“Did the word of God originate with you?  Or are you the only people it has reached?”  -- This is clearly satire, for Paul gives a sarcastic statement about these Corinthians.  They thought they were unique, having special gifts.  They were not the only church around.  No other churches, however, were experiencing the abuses of tongues and prophecy like the Corinthians.  These abuses were bringing confusion and disorder.  They should have been following the example of the other churches but were not.


If anybody thinks he is a prophet or spiritually gifted, let him acknowledge that what I am writing to you is the Lord’s command.”  -- Those who spoke in tongues or those who prophesied in the Corinthian Church thought of themselves as super-spiritual and superior to other Christians who did not have these gifts.  They were to stop their pride and recognize what Paul has written are the commands of the Lord.    

Truly spiritual people will always recognize the authority of Scripture.  Today there are many Christians who are having experiences, which are quite spectacular.  Yet, when you point out from the Bible that what they are experiencing is not found in the Bible or even contrary to the Bible, they insist on their feelings or experiences rather than conformity to the inspired, infallible Bible.  We know that the Spirit of God never operates contrary to the Word of God.  Those who are truly spiritual will recognize the authority of Scripture and will bring all experiences to the touchstone of Scripture.

“If he ignores this, he himself will be ignored.”  -- Literally, this says, “If any one is ignorant, let him be ignored.”  If a person willfully wants to stay ignorant and refuses to acknowledge these commandments of the Lord concerning tongues and prophecy, let him stay in the state of ignorance and do not try to dispute the point.  Ignore him.  In other words, do not pay any attention to him.  Paul would neither attempt to convince him or waste his time in disputing the point.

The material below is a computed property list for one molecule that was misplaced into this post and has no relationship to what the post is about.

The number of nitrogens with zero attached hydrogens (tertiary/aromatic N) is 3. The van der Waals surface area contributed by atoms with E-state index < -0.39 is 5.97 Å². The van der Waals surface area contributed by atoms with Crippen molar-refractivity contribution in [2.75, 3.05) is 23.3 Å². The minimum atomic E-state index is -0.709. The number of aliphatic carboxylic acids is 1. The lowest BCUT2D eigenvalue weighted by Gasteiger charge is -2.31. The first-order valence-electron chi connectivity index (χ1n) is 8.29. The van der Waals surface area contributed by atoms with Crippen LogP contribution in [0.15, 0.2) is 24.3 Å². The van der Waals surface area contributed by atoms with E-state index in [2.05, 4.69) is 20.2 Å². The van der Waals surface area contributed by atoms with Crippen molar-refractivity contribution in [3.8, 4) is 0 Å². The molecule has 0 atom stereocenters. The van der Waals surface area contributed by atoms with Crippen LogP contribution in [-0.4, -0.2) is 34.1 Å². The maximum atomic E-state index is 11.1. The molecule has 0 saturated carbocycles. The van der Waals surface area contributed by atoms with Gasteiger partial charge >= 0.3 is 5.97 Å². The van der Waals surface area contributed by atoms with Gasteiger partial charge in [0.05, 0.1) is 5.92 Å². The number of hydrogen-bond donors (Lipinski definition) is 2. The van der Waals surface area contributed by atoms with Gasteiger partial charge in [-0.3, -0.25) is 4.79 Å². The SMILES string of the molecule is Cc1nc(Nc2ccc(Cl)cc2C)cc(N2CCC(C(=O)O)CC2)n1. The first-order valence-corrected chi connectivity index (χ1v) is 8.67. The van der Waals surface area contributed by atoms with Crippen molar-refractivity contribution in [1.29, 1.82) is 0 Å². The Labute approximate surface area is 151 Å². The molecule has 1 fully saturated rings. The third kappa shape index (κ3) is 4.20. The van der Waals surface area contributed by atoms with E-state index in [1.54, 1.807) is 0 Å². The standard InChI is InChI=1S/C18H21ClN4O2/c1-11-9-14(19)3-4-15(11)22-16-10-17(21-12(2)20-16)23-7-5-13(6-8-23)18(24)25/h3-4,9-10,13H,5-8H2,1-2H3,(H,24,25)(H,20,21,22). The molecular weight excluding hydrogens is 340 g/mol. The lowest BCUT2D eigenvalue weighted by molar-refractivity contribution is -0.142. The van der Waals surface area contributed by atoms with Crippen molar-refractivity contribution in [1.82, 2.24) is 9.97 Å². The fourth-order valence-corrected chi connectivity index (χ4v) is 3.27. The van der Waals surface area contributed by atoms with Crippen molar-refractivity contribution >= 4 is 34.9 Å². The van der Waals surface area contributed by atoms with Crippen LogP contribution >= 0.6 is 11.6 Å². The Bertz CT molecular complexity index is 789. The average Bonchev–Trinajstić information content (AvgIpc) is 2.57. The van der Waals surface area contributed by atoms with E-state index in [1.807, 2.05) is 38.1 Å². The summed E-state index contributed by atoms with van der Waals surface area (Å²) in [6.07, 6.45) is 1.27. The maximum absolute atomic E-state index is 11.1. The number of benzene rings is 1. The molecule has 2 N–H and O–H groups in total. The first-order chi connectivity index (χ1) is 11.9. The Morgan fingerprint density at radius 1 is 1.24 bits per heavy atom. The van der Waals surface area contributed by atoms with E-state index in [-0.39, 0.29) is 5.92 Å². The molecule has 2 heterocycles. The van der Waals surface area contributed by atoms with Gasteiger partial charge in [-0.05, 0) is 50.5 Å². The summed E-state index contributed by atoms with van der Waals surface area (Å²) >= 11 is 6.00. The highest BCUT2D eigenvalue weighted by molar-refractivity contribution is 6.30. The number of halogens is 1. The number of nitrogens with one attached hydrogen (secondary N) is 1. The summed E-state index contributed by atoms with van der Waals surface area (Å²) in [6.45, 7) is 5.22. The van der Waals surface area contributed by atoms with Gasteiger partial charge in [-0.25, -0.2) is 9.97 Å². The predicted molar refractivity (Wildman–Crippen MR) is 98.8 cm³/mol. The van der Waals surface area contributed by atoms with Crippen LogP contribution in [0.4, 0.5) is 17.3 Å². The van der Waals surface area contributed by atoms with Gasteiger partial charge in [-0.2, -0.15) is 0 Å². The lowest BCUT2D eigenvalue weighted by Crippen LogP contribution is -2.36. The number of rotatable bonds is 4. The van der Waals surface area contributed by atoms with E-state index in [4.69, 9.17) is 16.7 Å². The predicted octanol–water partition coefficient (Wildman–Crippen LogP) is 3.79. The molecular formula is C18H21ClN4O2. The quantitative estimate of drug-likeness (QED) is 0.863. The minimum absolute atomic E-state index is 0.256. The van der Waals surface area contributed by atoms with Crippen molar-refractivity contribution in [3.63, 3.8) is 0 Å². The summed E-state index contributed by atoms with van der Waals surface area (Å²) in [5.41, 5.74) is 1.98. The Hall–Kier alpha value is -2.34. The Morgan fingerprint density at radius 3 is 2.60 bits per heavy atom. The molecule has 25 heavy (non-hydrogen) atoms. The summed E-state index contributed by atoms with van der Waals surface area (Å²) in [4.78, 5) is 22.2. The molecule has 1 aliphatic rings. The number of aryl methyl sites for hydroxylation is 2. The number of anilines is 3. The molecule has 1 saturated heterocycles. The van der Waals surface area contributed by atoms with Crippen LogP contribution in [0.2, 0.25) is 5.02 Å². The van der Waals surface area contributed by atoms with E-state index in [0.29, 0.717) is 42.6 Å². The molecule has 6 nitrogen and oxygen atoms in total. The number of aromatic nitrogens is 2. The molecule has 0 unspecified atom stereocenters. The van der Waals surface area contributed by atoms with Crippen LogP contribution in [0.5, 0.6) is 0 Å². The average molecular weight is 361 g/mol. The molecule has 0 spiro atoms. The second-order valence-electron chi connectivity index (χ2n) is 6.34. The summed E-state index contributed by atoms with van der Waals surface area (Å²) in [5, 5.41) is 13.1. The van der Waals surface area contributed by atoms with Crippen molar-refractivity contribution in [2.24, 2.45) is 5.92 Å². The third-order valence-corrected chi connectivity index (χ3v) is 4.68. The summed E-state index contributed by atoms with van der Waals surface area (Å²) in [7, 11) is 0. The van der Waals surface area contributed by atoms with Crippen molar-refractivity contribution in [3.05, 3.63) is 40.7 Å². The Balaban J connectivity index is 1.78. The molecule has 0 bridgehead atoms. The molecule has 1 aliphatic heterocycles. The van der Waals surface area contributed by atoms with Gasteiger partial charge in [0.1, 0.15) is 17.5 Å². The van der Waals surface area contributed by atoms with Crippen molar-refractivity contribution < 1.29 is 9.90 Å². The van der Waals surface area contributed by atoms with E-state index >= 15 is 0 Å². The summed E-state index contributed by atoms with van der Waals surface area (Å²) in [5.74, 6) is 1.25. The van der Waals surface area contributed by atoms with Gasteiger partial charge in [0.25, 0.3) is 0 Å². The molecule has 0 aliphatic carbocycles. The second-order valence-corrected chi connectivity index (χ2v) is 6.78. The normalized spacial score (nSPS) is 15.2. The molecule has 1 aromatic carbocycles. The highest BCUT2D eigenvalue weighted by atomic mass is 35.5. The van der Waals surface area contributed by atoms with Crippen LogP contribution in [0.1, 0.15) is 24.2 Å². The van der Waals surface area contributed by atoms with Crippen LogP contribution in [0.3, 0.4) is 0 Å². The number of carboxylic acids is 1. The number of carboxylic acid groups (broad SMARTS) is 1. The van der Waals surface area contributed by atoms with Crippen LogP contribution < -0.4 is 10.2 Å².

While we must treat our charismatic brethren with love and respect, there comes a time when we must say to these dear brothers and sister, “We love you, but we think your abuses in spiritual gifts are wrong and hurtful to the body of Christ.  We ask you to take your experiences and put them to the touchstone of Scripture.  If you will not do this, then we will ignore you in this one area of your Christian practice.”




                        “Therefore, my brothers, be eager to prophesy, and do not forbid speaking in tongues.” -- Paul was not against speaking in biblical tongues in the public assembly, but he would much rather the people prophesy.

“But everything should be done in a fitting and orderly way.”  -- Whatever is done in any church meeting is to be done orderly and discreetly so as to bring the most glory to the Lord and to edify the whole church.  Any worship service which is out of order and out of control is not of God.  It does not glorify God but exalts man.